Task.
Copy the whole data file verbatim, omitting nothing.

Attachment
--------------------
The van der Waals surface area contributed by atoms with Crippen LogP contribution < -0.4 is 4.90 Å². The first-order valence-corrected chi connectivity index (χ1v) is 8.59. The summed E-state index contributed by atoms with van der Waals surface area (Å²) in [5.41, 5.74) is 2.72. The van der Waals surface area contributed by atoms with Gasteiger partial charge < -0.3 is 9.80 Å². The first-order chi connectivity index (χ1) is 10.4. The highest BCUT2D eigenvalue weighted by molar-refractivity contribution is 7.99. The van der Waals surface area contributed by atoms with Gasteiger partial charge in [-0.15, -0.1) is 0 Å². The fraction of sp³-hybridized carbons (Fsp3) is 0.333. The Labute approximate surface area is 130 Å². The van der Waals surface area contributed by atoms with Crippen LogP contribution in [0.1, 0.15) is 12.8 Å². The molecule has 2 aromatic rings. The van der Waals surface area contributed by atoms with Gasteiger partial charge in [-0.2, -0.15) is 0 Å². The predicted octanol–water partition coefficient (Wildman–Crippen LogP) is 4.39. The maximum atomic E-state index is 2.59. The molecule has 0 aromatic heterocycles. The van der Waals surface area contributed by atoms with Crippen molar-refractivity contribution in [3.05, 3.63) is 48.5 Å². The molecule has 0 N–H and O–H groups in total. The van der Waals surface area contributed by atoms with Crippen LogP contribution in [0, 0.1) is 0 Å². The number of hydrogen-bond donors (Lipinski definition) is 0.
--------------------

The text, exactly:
The van der Waals surface area contributed by atoms with Crippen LogP contribution < -0.4 is 4.90 Å². The first-order valence-corrected chi connectivity index (χ1v) is 8.59. The summed E-state index contributed by atoms with van der Waals surface area (Å²) in [5.41, 5.74) is 2.72. The van der Waals surface area contributed by atoms with Gasteiger partial charge < -0.3 is 9.80 Å². The first-order chi connectivity index (χ1) is 10.4. The highest BCUT2D eigenvalue weighted by molar-refractivity contribution is 7.99. The van der Waals surface area contributed by atoms with Gasteiger partial charge in [-0.15, -0.1) is 0 Å². The fraction of sp³-hybridized carbons (Fsp3) is 0.333. The Labute approximate surface area is 130 Å². The van der Waals surface area contributed by atoms with Crippen LogP contribution in [0.1, 0.15) is 12.8 Å². The molecule has 2 aromatic rings. The van der Waals surface area contributed by atoms with Gasteiger partial charge in [-0.2, -0.15) is 0 Å². The predicted octanol–water partition coefficient (Wildman–Crippen LogP) is 4.39. The maximum atomic E-state index is 2.59. The molecule has 0 aromatic heterocycles. The van der Waals surface area contributed by atoms with Crippen molar-refractivity contribution in [3.05, 3.63) is 48.5 Å². The molecule has 0 N–H and O–H groups in total. The van der Waals surface area contributed by atoms with Crippen LogP contribution in [0, 0.1) is 0 Å². The number of hydrogen-bond donors (Lipinski definition) is 0.